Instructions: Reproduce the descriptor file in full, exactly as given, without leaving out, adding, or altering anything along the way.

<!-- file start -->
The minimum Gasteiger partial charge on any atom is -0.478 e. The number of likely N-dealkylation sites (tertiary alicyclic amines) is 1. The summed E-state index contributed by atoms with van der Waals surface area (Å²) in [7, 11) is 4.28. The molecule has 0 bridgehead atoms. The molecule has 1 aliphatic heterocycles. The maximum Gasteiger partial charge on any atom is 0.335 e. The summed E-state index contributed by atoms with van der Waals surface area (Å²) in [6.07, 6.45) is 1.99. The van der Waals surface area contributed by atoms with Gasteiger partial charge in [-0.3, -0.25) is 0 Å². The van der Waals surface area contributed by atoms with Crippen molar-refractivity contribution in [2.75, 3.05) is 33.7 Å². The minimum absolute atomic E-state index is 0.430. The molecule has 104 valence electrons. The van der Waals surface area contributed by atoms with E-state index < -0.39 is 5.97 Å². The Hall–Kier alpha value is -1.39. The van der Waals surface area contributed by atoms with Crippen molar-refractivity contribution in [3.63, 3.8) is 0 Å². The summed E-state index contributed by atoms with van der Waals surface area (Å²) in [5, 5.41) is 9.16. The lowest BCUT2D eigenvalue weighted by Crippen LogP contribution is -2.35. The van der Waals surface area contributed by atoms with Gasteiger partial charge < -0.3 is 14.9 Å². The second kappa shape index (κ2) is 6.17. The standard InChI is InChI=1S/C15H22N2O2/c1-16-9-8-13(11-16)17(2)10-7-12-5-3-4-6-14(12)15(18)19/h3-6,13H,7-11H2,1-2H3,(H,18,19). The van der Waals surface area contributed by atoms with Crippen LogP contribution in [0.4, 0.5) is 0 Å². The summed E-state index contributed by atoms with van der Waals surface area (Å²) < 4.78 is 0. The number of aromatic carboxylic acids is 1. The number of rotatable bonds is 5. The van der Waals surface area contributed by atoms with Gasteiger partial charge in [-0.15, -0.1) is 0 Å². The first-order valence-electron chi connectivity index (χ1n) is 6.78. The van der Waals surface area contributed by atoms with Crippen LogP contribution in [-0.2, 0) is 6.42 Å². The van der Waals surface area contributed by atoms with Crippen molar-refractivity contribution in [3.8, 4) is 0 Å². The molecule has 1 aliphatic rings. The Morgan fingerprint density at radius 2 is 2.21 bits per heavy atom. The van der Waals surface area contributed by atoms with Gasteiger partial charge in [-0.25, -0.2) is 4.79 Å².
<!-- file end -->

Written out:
The minimum Gasteiger partial charge on any atom is -0.478 e. The number of likely N-dealkylation sites (tertiary alicyclic amines) is 1. The summed E-state index contributed by atoms with van der Waals surface area (Å²) in [7, 11) is 4.28. The molecule has 0 bridgehead atoms. The molecule has 1 aliphatic heterocycles. The maximum Gasteiger partial charge on any atom is 0.335 e. The summed E-state index contributed by atoms with van der Waals surface area (Å²) in [6.07, 6.45) is 1.99. The van der Waals surface area contributed by atoms with Gasteiger partial charge in [-0.3, -0.25) is 0 Å². The van der Waals surface area contributed by atoms with Crippen molar-refractivity contribution in [2.75, 3.05) is 33.7 Å². The minimum absolute atomic E-state index is 0.430. The molecule has 104 valence electrons. The van der Waals surface area contributed by atoms with E-state index < -0.39 is 5.97 Å². The Hall–Kier alpha value is -1.39. The van der Waals surface area contributed by atoms with Crippen molar-refractivity contribution in [3.63, 3.8) is 0 Å². The summed E-state index contributed by atoms with van der Waals surface area (Å²) in [5, 5.41) is 9.16. The lowest BCUT2D eigenvalue weighted by Crippen LogP contribution is -2.35. The van der Waals surface area contributed by atoms with Gasteiger partial charge < -0.3 is 14.9 Å². The second kappa shape index (κ2) is 6.17. The standard InChI is InChI=1S/C15H22N2O2/c1-16-9-8-13(11-16)17(2)10-7-12-5-3-4-6-14(12)15(18)19/h3-6,13H,7-11H2,1-2H3,(H,18,19). The van der Waals surface area contributed by atoms with Crippen LogP contribution in [0.4, 0.5) is 0 Å². The summed E-state index contributed by atoms with van der Waals surface area (Å²) < 4.78 is 0. The number of aromatic carboxylic acids is 1. The number of rotatable bonds is 5. The van der Waals surface area contributed by atoms with Gasteiger partial charge in [-0.15, -0.1) is 0 Å². The first-order valence-electron chi connectivity index (χ1n) is 6.78. The van der Waals surface area contributed by atoms with Crippen LogP contribution in [-0.2, 0) is 6.42 Å². The van der Waals surface area contributed by atoms with Crippen molar-refractivity contribution in [3.8, 4) is 0 Å². The molecule has 1 aliphatic rings. The Morgan fingerprint density at radius 2 is 2.21 bits per heavy atom. The van der Waals surface area contributed by atoms with Gasteiger partial charge in [-0.25, -0.2) is 4.79 Å².